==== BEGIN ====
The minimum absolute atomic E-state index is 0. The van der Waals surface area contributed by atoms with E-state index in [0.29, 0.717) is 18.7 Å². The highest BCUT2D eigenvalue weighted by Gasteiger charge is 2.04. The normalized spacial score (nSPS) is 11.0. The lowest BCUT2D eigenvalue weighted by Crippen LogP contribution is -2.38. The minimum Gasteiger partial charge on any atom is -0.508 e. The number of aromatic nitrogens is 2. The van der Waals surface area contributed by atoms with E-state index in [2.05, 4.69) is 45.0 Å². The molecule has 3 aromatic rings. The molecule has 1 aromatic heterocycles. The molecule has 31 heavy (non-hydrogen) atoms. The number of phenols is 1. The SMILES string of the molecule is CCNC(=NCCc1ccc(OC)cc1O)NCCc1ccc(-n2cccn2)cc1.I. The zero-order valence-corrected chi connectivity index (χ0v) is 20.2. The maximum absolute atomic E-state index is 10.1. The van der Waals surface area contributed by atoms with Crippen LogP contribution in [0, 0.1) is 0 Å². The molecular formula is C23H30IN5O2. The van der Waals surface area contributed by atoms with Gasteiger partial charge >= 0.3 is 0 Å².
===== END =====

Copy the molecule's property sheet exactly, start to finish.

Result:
The minimum absolute atomic E-state index is 0. The van der Waals surface area contributed by atoms with E-state index in [0.29, 0.717) is 18.7 Å². The highest BCUT2D eigenvalue weighted by Gasteiger charge is 2.04. The normalized spacial score (nSPS) is 11.0. The lowest BCUT2D eigenvalue weighted by Crippen LogP contribution is -2.38. The minimum Gasteiger partial charge on any atom is -0.508 e. The number of aromatic nitrogens is 2. The van der Waals surface area contributed by atoms with E-state index in [2.05, 4.69) is 45.0 Å². The molecule has 3 aromatic rings. The molecule has 1 aromatic heterocycles. The molecule has 31 heavy (non-hydrogen) atoms. The number of phenols is 1. The SMILES string of the molecule is CCNC(=NCCc1ccc(OC)cc1O)NCCc1ccc(-n2cccn2)cc1.I. The zero-order valence-corrected chi connectivity index (χ0v) is 20.2. The maximum absolute atomic E-state index is 10.1. The van der Waals surface area contributed by atoms with Crippen LogP contribution in [0, 0.1) is 0 Å². The molecular formula is C23H30IN5O2. The van der Waals surface area contributed by atoms with Gasteiger partial charge >= 0.3 is 0 Å².